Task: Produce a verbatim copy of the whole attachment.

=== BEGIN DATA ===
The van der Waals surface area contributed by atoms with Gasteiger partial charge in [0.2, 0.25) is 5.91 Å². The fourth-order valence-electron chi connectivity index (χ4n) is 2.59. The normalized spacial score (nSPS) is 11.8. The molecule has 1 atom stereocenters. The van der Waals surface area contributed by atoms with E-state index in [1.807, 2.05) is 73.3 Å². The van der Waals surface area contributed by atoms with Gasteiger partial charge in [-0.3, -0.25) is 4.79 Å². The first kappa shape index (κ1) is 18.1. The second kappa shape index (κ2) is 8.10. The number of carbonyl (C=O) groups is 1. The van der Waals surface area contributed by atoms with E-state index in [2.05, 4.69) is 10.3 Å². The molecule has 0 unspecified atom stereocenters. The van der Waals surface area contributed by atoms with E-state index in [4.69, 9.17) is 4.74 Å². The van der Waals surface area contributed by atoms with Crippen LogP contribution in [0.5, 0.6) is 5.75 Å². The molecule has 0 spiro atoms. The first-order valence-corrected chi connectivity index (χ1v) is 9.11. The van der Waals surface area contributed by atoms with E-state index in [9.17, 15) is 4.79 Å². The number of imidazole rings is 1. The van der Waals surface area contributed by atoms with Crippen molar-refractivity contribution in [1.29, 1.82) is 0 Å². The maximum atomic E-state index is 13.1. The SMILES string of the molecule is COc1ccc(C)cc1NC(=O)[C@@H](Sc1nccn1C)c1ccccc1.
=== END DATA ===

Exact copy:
The van der Waals surface area contributed by atoms with Gasteiger partial charge in [0.2, 0.25) is 5.91 Å². The fourth-order valence-electron chi connectivity index (χ4n) is 2.59. The normalized spacial score (nSPS) is 11.8. The molecule has 1 atom stereocenters. The van der Waals surface area contributed by atoms with E-state index in [1.807, 2.05) is 73.3 Å². The van der Waals surface area contributed by atoms with Gasteiger partial charge in [-0.3, -0.25) is 4.79 Å². The first kappa shape index (κ1) is 18.1. The second kappa shape index (κ2) is 8.10. The number of carbonyl (C=O) groups is 1. The van der Waals surface area contributed by atoms with E-state index in [2.05, 4.69) is 10.3 Å². The molecule has 0 unspecified atom stereocenters. The van der Waals surface area contributed by atoms with E-state index in [4.69, 9.17) is 4.74 Å². The van der Waals surface area contributed by atoms with Crippen LogP contribution in [0.5, 0.6) is 5.75 Å². The molecule has 0 spiro atoms. The first-order valence-corrected chi connectivity index (χ1v) is 9.11. The van der Waals surface area contributed by atoms with E-state index in [9.17, 15) is 4.79 Å². The number of imidazole rings is 1. The van der Waals surface area contributed by atoms with Crippen molar-refractivity contribution in [1.29, 1.82) is 0 Å². The maximum atomic E-state index is 13.1. The SMILES string of the molecule is COc1ccc(C)cc1NC(=O)[C@@H](Sc1nccn1C)c1ccccc1.